GENERAL NOTES ON TEST KITS
The various test kits we sampled were very similar. Many of the tests strips, such as for lead and pesticides, were identical from kit to kit, even down to the packaging. Some had small differences, such as putting multiple tests onto a single test strip rather than each test on a single strip.
For all the test kits, reading the directions twice before actually performing the tests is recommended. Many of the tests are time-sensitive, so you want to know the time frame for each test before you actually start it. Also, having a stop watch or other timer is useful and important. The tests contain two parts – time that the test strip spends submerged in water and then time the strip is removed and results are allowed to develop. Both portions have particular windows for proper results to be read and require attention to time. For some tests, these are quite specific and short. Also, if you are color challenged (like me!), having an extra person or two to read the color charts and color-match the results is certainly wise.
The Sensafe Complete Home Water Quality Test Kit at $29 (www.sensafe.com/), is the most complete test kit of those we sampled. It is also most compact in size, while containing twenty-five total tests (twelve parameters with two tests for each, and a single bacterial coliform test).
The insert helpfully contains a place to record your results next to the sensitivity ranges of the test and other data. However, the test color guide and insert are very small in size and print. The four-in-one water test strip asks you to color match four results in ten seconds. While for those training to appear on Jeopardy such time constraints would be seen as a bonus, for average people breaking this strip into two tests may be less stressful. You can do so yourself by carefully dipping only the bottom two tests of the strip first and color matching them, then dipping the whole strip to do the second higher set.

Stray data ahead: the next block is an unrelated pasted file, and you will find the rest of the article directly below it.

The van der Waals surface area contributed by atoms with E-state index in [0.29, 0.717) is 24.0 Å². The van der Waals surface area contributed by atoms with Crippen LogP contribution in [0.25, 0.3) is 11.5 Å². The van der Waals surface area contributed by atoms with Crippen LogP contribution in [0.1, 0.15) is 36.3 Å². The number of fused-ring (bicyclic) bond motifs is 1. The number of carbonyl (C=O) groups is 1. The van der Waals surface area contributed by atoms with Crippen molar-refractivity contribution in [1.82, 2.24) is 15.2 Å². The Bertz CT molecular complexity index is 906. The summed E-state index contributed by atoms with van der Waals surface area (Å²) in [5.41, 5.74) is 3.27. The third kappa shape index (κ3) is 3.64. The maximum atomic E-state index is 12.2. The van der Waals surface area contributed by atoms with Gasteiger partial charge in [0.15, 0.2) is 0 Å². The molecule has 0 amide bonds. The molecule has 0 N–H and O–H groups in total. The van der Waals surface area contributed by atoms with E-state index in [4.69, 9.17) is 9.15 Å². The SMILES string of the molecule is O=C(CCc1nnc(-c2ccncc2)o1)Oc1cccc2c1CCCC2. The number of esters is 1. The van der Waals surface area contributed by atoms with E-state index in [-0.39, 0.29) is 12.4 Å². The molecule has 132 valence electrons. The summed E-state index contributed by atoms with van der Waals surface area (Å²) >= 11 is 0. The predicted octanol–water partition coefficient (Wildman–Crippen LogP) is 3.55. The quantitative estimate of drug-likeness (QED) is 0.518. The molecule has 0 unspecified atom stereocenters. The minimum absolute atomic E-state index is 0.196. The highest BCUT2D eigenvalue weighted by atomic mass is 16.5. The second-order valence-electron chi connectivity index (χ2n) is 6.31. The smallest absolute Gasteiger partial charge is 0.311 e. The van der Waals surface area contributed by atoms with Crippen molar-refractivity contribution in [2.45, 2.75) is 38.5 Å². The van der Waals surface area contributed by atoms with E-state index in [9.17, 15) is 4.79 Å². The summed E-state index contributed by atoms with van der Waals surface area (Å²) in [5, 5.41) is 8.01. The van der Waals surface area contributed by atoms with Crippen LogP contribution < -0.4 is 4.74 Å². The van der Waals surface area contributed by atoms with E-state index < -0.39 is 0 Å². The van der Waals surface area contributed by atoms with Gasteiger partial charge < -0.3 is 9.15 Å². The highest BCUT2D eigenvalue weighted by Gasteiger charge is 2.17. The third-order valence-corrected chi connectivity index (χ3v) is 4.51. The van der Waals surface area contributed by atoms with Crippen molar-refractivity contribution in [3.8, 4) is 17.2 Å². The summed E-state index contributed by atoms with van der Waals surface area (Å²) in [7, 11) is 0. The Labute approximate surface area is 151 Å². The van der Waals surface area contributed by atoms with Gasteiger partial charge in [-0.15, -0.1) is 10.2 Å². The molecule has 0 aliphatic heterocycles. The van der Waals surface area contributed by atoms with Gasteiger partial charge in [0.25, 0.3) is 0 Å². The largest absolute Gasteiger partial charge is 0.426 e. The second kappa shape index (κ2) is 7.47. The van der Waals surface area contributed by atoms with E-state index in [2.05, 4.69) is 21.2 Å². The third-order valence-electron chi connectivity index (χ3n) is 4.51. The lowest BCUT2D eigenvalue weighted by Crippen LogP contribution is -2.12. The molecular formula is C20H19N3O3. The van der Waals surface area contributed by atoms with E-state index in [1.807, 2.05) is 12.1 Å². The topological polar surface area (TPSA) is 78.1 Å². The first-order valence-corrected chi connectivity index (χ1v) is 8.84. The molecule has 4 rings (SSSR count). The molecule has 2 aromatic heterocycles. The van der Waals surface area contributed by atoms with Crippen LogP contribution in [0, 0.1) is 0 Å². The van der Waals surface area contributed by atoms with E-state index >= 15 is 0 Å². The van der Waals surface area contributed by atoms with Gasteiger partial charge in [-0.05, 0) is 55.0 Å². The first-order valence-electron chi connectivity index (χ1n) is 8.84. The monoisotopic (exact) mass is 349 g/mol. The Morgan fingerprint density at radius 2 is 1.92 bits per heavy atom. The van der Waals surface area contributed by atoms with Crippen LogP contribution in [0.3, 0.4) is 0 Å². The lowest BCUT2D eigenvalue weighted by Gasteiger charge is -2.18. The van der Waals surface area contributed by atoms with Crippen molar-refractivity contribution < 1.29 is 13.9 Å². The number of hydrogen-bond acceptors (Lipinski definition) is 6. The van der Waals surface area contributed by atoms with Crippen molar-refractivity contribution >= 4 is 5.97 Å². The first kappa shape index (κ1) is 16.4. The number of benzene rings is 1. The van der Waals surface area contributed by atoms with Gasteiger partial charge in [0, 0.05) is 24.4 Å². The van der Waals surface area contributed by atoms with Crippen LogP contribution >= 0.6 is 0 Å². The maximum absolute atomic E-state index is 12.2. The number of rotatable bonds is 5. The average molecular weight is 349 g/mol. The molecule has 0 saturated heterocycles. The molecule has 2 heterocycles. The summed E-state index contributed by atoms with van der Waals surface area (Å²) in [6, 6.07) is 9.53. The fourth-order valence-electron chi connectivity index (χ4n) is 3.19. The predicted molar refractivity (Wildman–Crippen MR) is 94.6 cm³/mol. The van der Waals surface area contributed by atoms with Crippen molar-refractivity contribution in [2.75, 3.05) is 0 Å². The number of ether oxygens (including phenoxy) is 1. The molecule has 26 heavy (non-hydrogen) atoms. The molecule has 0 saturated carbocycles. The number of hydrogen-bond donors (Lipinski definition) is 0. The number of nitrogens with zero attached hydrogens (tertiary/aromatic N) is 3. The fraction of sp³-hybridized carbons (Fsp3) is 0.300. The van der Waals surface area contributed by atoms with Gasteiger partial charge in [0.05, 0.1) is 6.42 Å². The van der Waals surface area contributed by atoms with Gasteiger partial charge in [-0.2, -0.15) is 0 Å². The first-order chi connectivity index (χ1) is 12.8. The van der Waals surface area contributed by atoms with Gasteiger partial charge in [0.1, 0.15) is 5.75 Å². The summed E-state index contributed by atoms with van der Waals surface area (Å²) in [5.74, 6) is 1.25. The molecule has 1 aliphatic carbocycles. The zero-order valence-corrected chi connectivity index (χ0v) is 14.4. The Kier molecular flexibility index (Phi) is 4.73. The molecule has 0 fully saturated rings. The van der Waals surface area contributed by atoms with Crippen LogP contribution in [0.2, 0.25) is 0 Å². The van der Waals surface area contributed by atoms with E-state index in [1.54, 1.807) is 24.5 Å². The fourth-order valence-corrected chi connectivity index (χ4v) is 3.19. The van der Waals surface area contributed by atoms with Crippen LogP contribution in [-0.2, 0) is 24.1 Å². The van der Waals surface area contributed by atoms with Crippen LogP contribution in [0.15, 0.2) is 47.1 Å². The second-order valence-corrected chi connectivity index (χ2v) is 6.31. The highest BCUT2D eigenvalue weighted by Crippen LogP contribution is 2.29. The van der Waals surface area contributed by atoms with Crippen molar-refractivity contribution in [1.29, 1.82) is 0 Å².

This kit did not include a test for pesticides or lead, since it is intended for municipal rather than well water.
Sensafe also makes a stand-alone arsenic test kit, with five tests per kit. While the standard water test kits are pretty simple to use, the arsenic test is slightly more complicated. It is basic high school chemistry, so not overly difficult, but you will want to read the directions thoroughly a few times before performing this test. Wearing gloves and other basic safety precautions are also recommended, so unlike the basic tests which are kid- and family-friendly, this one requires a bit more care and caution given the reagents used to test for arsenic.
The Water Safe Well Water Test Kit, $22 (www.discovertesting.com), was the first kit we tried out. It is the smallest test kit in terms of total number of tests included but also the least expensive. The tests are easy to use, with easy-toread and easy-to-follow instructions, and overall easy-to-read results. However, we found the pH test very difficult to read.
The PurTest Home Water Analysis, $30 (www.purtest.com), is very similar to the Water Safe and the Sensafe test kits. While it appears more expensive, it comes with two tests instead of singles for many things (nitrates, nitrites, chlorine, iron, copper, pH, alkalinity, and hardness). Of the kits we tried, this was the easiest to read, with the largest instructions and color comparison chart. Yet the copper test was very difficult to read. PurTest also provided us with several stand-alone tests. Since each of these was already covered by the main test kit, we decided to try them out at a friend’s homestead.
I want to thank all the companies that provided tests kits and other items for use and review in this article. Such companies provide affordable resources and guidance to help us protect ourselves from harm in a world where technology is both a blessing and a burden, even down to the water we drink.
This article appeared in Wise Traditions in Food, Farming and the Healing Arts, the quarterly journal of the Weston A. Price Foundation, Winter 2014